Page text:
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Inventors of the Month - April 2016
Jared Bryson, Matthew Moeller, William Freeman, and Jean-Paul Talledo-Vilela
“DSRC Motorcycle Helmet”
The Office of the Vice President for Research and Innovation recognizes recognizes Jared Bryson, Matthew Moeller, William Freeman, and Jean-Paul Talledo-Vilela as Inventors of the Month for April 2016 for their invention, “DSRC Motorcycle Helmet,” disclosed to Virginia Tech Intellectual Properties Inc.
These researchers at the Virginia Tech Transportation Institute have developed a Dedicated Short Range Communication (DSRC) motorcycle helmet system that allows motorcyclists to connect into a connected vehicle network. The transportation institute developed this helmet system so that motorcyclists can take advantage of the safety benefits that other vehicles gain when they are able communicate with each other and with the infrastructure. The DSRC motorcycle helmet is able to receive messages so that it can alert the rider to traffic and road conditions, general emergency alerts, and any other scenario for which the system is programmed. The motorcycle helmet is also able to transmit messages. Thus, the DSRC helmet is expected to enhance the safety of motorcyclists as well as other road users.
Jared Bryson is the director of Smart Road Operations and group leader of the Mechanical Systems Group at VTTI. In his mechanical systems role, he develops instrumentation systems for research projects and designs approaches to mechanical systems for these projects. In his Smart Road role, he oversees improvements to the research facility and facilitates VDOT 511 quality assurance..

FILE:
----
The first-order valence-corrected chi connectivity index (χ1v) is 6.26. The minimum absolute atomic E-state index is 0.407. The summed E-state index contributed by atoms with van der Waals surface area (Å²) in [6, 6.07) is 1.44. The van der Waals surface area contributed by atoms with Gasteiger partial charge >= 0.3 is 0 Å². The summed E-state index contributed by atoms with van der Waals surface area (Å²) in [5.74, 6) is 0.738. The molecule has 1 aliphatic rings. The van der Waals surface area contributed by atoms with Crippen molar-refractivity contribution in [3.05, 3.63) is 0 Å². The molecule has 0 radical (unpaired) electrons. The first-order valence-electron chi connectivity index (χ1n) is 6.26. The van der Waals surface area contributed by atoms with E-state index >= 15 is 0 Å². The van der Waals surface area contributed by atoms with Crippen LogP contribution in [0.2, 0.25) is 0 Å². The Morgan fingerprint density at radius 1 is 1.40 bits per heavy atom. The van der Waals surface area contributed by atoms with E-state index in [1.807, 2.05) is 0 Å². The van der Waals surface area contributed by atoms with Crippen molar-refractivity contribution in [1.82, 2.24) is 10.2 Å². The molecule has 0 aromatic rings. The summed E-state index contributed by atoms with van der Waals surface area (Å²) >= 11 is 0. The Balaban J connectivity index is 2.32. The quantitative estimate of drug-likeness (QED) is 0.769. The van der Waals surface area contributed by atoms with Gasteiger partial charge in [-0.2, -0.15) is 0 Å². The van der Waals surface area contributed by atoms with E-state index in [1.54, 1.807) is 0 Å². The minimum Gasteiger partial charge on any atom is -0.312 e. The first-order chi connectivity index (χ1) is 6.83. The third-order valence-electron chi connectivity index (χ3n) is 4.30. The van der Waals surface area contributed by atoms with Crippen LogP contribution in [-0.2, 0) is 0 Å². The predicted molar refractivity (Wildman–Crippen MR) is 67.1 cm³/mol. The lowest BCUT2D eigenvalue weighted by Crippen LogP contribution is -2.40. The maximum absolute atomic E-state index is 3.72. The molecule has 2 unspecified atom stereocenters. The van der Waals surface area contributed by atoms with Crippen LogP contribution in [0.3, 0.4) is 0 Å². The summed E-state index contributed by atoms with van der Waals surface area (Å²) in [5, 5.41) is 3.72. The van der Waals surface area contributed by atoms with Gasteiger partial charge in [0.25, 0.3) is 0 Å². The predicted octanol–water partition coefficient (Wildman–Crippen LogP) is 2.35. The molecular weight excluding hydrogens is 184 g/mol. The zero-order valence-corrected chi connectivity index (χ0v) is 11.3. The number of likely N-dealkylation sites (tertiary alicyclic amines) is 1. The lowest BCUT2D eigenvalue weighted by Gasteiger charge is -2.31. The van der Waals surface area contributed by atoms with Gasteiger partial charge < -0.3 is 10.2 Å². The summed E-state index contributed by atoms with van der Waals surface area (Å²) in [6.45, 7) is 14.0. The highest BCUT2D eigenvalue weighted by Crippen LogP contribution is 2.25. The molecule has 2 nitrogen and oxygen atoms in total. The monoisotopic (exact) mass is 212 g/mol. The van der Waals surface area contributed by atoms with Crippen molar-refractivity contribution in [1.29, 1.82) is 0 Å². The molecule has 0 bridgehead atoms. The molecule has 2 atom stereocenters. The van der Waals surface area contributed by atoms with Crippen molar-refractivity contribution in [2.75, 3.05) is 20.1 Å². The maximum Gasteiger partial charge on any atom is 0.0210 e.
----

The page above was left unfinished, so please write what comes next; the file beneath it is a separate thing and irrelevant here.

Matthew Moeller is a research associate working as a design engineer for the Virginia Tech Transportation Institute. Moeller uses a mixture of mechanical engineering, human factors, and industrial design expertise to ensure that research equipment is functional, usable, and beautiful. His projects span from automated vehicles to user interface to infrastructure.
William Freeman holds a master’s degree in electrical engineering and currently works as an embedded design engineer for VTTI. He specializes in unique hardware and software solutions for state of the art research in the transportation industry, and he also designs the control mechanisms for the institute’s automated vehicles.
Jean-Paul Talledo-Vilela holds a master’s degree in electrical engineering and currently works as Embedded Hardware Team Leader in the Center for Technology Development at VTTI. His primary role is to supervise hardware and software engineers and also design embedded systems and data processing software for the automotive (transportation) industry. Talledo-Vilela has recently focused on automated vehicle development, connected vehicle technology, and algorithm/control design for testing and evaluating different vehicle safety technologies.
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